There were three finalists in each category. The other four finalists were Lucian Morgan, Phyllis T. Smith, Cara Bertrand, and Richard Larson.

Storyselling: The Query

It is time to shake off the writing routine of the last year, and turn to marketing. Storytelling to Storyselling

The discipline, focus, and skills that were so essential while writing the novel must now make way for business demands and professional responsibilities. Characters that have been present in every waking thought for so long now have competition for my attention. And so it is with sharpened senses; heightened awareness of current events, business trends, cultural tremors; and unflinching focus on the mission that I turn my attention to the all-important query.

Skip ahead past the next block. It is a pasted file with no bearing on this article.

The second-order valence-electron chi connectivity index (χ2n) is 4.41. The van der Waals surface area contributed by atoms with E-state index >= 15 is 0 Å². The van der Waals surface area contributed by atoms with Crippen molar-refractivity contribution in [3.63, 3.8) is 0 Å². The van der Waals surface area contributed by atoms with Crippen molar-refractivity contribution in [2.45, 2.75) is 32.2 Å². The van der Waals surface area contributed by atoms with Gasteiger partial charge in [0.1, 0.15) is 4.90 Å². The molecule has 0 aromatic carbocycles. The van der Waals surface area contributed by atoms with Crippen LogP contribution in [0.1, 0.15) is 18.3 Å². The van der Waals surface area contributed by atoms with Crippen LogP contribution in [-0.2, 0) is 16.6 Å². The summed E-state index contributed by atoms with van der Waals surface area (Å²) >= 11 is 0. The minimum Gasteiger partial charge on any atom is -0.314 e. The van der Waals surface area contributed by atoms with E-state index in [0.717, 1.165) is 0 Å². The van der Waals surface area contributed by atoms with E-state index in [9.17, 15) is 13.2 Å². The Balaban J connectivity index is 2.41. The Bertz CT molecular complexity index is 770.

A good query letter is a blend of copywriting, letter writing, business writing, and the finest creative brief writing, all balanced for clarity and purpose. A great query letter rises above to the level of message that ignites the imagination. This hybrid of writing craft and style is an Everest of a challenge. It must inform, establish credibility, entertain, and entice. The craft part can be fun. It is energizing to chisel away at the non-essential content in my drafts, like Michelangelo did with his block of Carrara marble 500 years ago until David stood naked in the piazza, as if he’d only been waiting for release from the stone. The art exists inside the clutter, and each bit of unnecessary verbiage that is cut away sharpens focus.